Molybdenum is a trace mineral that is essential for several biological processes in the human body.
Molybdenum is present in very small amounts in the body, and is required for the proper functioning of enzymes that are involved in a number of important metabolic processes, including the metabolism of amino acids and the conversion of nitrate to nitrite. Molybdenum is also involved in the production of energy and the metabolism of fats and carbohydrates.
Function of Molybdenum
Molybdenum is an essential trace mineral that plays important roles in various enzymatic reactions within the human body. Here are some of its functions:
- Cofactor for enzymes: Molybdenum is a cofactor for several enzymes involved in important biological processes, such as metabolism of amino acids, purines, and pyrimidines. For example, molybdenum is a necessary component of the enzyme xanthine oxidase, which converts purines to uric acid, a waste product excreted by the kidneys.
- Detoxification: Molybdenum-containing enzymes also play a role in detoxifying harmful compounds, such as sulfites, which are commonly found in processed foods and can cause allergic reactions in some people. Sulfites are oxidized to sulfates, which are harmless and easily excreted by the body.
- Nitrogen fixation: Molybdenum is also involved in nitrogen fixation in plants, a process that converts atmospheric nitrogen into a form that can be used by plants.
- Bone health: Molybdenum may play a role in maintaining healthy bones, as it is involved in the activation of enzymes that are necessary for bone formation.
- Antioxidant: Molybdenum also has antioxidant properties and may help protect against oxidative damage caused by free radicals.
Sources of Molybdenum
The following are some of the main sources of molybdenum:
- Legumes: beans, peas, lentils, and peanuts are all good sources of molybdenum.
- Nuts and seeds: almonds, cashews, sunflower seeds, and sesame seeds all contain molybdenum.
- Whole grains: whole wheat, oats, and brown rice are all good sources of molybdenum.
- Leafy green vegetables: spinach, kale, and lettuce are all sources of molybdenum.
- Liver and organ meats: liver and kidney are high in molybdenum.
- Dairy products: milk and cheese contain small amounts of molybdenum.
- Eggs: yolks are a source of molybdenum.
- Meats: beef, pork, and lamb are all sources of molybdenum.
- Seafood: shellfish, including shrimp and scallops, are sources of molybdenum.
Causes and Symptoms of deficiency
Molybdenum deficiency is rare in humans because the human body requires only a small amount of this mineral. However, a few rare genetic disorders can cause severe molybdenum deficiency. These disorders include:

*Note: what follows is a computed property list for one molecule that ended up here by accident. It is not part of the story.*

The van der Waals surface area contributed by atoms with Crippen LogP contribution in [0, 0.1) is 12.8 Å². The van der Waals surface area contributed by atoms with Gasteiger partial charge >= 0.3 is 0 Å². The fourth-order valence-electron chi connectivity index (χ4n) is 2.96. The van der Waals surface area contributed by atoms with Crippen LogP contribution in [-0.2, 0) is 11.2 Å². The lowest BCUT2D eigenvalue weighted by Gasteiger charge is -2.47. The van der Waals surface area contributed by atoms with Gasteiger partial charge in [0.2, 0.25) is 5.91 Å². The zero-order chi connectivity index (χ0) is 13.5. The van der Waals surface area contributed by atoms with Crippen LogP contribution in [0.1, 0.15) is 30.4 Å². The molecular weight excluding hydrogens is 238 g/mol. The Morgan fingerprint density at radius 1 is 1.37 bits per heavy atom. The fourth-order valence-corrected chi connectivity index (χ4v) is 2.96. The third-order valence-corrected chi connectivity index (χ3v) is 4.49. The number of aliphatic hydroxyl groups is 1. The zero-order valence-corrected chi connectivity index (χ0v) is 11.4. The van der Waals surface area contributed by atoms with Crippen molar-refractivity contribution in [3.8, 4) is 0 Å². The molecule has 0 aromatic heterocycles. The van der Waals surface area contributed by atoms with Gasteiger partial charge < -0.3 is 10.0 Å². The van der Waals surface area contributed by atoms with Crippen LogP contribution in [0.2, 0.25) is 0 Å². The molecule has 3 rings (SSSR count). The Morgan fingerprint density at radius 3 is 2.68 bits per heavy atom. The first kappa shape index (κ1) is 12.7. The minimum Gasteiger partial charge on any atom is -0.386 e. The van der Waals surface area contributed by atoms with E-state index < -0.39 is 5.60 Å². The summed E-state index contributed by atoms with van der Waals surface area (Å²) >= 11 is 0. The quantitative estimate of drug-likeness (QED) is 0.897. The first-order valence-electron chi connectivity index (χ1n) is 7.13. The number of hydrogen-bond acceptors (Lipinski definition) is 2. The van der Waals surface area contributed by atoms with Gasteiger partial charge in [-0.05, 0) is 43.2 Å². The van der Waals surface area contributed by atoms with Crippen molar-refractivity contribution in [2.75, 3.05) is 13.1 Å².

- Molybdenum cofactor deficiency: This is a genetic disorder that affects the body’s ability to use molybdenum to make important enzymes. Symptoms of this disorder can include seizures, intellectual disability, and other neurological problems.
- Sulfite oxidase deficiency: This is another genetic disorder that affects the body’s ability to use molybdenum to make enzymes. People with this disorder may experience seizures, developmental delays, and other neurological symptoms.
In addition, certain medications and medical conditions can interfere with the body’s ability to absorb or use molybdenum, potentially leading to deficiency. For example, people with Crohn’s disease, ulcerative colitis, or other gastrointestinal disorders may have difficulty absorbing molybdenum from their food.
Since molybdenum is found in many different foods, deficiencies caused by inadequate dietary intake are rare. However, people who consume diets that are very low in molybdenum (for example, those based on highly processed foods) may be at risk of deficiency.
Symptoms specific to Molybdenum deficiency are not very well known as it is very rare in humans. However, it is believed that a deficiency in molybdenum can cause a range of health problems related to the enzymes that rely on molybdenum to function properly. These can include:
- Impaired metabolism of sulfur-containing amino acids
- Impaired metabolism of purines and pyrimidines
- Impaired metabolism of certain drugs and toxins
- Increased risk of cancer due to decreased activity of certain enzymes that are involved in DNA repair
- Impaired immune function
- Poor growth in infants and children
It is important to note that these symptoms are not specific to molybdenum deficiency and can be caused by other nutrient deficiencies or health conditions. Therefore, it is recommended to consult a healthcare professional if you suspect a deficiency in molybdenum or any other nutrient.